OECD Economic Surveys: Slovak Republic

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1999-0588 (en ligne)
1995-3526 (imprimé)
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OECD’s periodic surveys of the Slovak economy. Each edition surveys the major challenges faced by the country, evaluates the short-term outlook, and makes specific policy recommendations. Special chapters take a more detailed look at specific challenges. Extensive statistical information is included in charts and graphs.

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OECD Economic Surveys: Slovak Republic 2010

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25 nov 2010
Pages :
9789264083370 (PDF) ;9789264092242(imprimé)

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OECD's periodic survey of the economy of the Slovak Republic.  This edition includes chapters covering emerging from the crisis, public sector efficiency and greener growth.
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  • Basic Statistics of the Slovak Republic
  • Executive summary
    The global recession affected the Slovak economy to a greater extent than most other OECD countries, primarily owing to its exposure to world trade and its specialisation in cyclical export goods, notably cars. In tandem with developments in its main trading partner economies, the economy is now recovering at an above average pace. Challenges for re-establishing a sustainable high-growth trajectory are countering the risk of increasing long term unemployment, bringing government finances back on a sustainable path and reaping the benefits of a transition to greener growth.
  • Assessment and recommendations
    Six years after Slovakia initiated a broad ranging series of reforms which generated high growth and rapid convergence the government again finds itself in front of major challenges, albeit within a much less benign international environment...
  • Emerging from the crisis
    After falling significantly during the crisis, real GDP growth is recovering swiftly, helped by a pick-up in demand in Slovakia’s main trading partners. Unemployment rose substantially during 2009 and in early 2010 and the overall crisis-induced increase is now higher than on average in the OECD. The main challenge is to prevent a further build-up of long-term unemployment, which was already very high before the crisis. This will require reviewing the existing labour market programmes and ensuring wage flexibility by reforming minimum wage regulations and legal extension of wage contracts. The budget deficit has risen to around 8% of GDP, and the government is planning a major consolidation effort. The focus should be on containing government spending, including by implementing important reforms to the first pillar of the pension system. Phasing out tax exemptions and raising taxation of immobile bases should also be considered. In addition, fiscal institutions should be strengthened.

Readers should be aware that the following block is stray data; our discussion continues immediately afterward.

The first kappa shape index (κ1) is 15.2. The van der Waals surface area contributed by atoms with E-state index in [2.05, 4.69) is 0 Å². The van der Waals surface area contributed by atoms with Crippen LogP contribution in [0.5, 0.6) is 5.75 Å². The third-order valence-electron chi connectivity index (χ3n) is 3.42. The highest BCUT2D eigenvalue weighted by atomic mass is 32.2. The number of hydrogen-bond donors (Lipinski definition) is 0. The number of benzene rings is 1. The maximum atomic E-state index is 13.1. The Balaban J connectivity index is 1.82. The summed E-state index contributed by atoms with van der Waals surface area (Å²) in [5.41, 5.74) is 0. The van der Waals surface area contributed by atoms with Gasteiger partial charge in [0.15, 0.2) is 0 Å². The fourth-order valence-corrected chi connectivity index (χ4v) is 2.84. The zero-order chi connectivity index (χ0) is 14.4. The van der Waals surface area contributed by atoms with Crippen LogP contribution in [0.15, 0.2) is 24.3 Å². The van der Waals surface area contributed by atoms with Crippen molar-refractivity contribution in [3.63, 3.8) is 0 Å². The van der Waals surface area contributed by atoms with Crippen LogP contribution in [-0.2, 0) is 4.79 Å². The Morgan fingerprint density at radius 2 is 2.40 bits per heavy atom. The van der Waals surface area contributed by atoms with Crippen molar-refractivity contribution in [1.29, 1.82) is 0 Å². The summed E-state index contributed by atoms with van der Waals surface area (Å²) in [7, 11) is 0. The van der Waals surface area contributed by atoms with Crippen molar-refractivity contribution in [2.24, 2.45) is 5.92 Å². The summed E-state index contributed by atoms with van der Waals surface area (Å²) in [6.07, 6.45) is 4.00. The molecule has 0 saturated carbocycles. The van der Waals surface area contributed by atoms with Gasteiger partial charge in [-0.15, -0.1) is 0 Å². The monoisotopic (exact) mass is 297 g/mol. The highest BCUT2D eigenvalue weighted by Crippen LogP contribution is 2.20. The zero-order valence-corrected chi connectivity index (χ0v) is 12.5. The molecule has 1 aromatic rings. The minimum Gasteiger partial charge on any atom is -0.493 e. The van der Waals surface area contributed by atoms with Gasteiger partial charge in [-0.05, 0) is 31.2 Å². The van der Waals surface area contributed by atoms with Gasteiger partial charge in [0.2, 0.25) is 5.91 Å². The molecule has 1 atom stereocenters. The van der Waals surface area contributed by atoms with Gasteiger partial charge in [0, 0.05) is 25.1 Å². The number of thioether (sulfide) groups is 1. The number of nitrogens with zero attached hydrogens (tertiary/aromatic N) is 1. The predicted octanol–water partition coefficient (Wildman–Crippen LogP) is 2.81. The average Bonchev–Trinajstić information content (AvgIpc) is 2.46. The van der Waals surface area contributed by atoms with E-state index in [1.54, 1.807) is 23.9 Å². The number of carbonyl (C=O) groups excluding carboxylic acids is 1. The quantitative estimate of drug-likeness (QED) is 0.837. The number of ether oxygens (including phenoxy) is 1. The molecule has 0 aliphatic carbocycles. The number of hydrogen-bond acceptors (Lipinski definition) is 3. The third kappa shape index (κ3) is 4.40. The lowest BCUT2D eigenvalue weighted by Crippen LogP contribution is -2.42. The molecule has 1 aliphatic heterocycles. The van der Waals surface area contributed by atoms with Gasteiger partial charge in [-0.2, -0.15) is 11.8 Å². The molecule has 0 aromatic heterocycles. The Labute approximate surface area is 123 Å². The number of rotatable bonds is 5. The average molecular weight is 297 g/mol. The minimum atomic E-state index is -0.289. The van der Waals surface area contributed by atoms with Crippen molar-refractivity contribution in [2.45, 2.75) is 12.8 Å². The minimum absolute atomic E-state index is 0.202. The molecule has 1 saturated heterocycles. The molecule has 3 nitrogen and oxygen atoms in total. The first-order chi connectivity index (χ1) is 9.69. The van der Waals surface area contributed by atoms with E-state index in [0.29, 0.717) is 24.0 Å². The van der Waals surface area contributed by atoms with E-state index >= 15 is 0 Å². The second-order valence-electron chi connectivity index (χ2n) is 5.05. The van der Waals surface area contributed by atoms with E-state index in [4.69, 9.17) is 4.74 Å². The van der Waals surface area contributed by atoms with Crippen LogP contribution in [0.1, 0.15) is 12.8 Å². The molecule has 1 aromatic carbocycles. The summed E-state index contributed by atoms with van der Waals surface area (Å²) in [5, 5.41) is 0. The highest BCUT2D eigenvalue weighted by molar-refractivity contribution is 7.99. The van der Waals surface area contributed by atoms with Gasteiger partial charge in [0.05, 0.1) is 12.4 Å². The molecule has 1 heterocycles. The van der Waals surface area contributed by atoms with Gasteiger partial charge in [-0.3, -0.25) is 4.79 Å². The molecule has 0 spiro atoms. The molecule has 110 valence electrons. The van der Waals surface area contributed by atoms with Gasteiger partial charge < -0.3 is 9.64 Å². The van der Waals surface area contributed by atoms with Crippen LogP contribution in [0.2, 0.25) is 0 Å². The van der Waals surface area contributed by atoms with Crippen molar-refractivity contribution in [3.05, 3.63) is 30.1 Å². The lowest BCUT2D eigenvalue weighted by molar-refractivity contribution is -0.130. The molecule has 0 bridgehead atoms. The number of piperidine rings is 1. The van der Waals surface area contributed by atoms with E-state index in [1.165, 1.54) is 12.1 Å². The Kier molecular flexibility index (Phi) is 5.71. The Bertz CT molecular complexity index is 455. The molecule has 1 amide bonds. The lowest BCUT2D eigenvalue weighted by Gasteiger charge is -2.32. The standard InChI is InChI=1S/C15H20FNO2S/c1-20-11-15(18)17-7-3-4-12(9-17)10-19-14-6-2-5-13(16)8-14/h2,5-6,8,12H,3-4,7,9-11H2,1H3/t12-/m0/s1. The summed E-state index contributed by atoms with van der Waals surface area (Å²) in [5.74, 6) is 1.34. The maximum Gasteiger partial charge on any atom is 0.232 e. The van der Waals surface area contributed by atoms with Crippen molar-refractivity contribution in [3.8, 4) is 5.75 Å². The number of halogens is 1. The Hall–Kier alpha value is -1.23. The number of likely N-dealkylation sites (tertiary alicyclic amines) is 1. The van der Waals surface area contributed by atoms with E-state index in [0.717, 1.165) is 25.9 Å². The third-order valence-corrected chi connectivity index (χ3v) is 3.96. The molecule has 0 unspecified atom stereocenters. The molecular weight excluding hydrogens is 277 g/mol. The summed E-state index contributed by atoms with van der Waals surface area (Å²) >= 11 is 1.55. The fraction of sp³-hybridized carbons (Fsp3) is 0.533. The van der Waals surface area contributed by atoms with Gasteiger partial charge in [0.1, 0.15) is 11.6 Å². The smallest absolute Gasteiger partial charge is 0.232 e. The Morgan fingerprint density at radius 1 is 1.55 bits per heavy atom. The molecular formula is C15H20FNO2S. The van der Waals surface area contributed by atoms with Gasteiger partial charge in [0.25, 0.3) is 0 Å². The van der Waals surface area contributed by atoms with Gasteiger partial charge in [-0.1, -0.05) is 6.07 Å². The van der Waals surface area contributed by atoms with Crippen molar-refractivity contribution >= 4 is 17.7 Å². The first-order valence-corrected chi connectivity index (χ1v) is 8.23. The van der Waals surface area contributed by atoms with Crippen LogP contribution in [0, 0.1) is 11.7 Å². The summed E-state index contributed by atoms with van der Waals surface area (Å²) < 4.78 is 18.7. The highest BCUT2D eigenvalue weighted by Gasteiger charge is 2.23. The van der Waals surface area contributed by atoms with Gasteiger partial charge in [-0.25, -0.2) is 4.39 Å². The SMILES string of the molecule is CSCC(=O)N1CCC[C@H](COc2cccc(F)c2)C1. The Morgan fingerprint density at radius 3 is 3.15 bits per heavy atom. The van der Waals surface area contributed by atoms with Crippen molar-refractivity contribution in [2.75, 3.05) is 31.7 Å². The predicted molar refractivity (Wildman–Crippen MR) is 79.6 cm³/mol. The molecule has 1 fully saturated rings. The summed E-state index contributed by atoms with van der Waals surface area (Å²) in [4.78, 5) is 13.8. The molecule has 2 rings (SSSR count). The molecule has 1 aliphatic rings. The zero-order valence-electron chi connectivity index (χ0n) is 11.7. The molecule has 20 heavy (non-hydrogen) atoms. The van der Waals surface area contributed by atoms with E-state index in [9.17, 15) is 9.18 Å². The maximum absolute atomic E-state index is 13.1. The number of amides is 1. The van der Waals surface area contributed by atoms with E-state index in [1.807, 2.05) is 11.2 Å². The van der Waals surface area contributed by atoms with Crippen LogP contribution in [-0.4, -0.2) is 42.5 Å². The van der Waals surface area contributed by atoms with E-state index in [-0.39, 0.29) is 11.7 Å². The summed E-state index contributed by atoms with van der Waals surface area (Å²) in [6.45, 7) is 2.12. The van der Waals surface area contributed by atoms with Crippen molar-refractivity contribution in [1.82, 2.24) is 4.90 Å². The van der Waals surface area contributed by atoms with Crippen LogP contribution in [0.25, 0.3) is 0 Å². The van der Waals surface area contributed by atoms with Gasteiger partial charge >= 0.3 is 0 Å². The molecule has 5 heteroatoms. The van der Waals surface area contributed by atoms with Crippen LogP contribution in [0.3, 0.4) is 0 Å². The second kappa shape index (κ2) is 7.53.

• Increasing public sector efficiency
    Given the deterioration in public finances, there is now very little scope for higher spending. Raising public sector efficiency would free up resources and yields better outcomes with the same inputs, helping to stimulate productivity and thus potential growth. Raising efficiency in tax collection (notably VAT) is urgently needed, plans to unify the collection of tax and social security contributions should be implemented swiftly and drawing on EU funds needs to become more efficient. In addition, raising the efficiency in healthcare should be a priority. This involves dealing with the high out-of-pocket payments and reforming the remuneration structure of doctors. Pharmaceutical spending is excessive and can be reduced, notably by further fostering generic substitution. Impediments to competition among health insurance funds should be reconsidered and the risk-equalisation system should be improved.
  • Reaping the benefits of a transition to greener growth
    The transition to a greener economy supported by international environmental commitments and national policies will entail structural changes in consumption patterns and industry structures, resulting in a reallocation of resources in and between countries. Slovakia will need to build an effective framework for green growth to maximise its chances of exploiting cleaner sources of growth and to seize the opportunities to develop new green industries, jobs, and technologies. This requires addressing environmental externalities (for example by extending environmental taxation and removing subsidies) and improving the adaptive capacities of the economy through eco-innovation. Reforms to support innovation and R&D spending, such as making existing R&D public support more efficient, strengthening the protection of property rights and developing the venture capital market are needed. Also, administrative entry barriers in the product market should be reduced, competition in energy markets and in telecommunication fostered, and the tertiary education system reformed.
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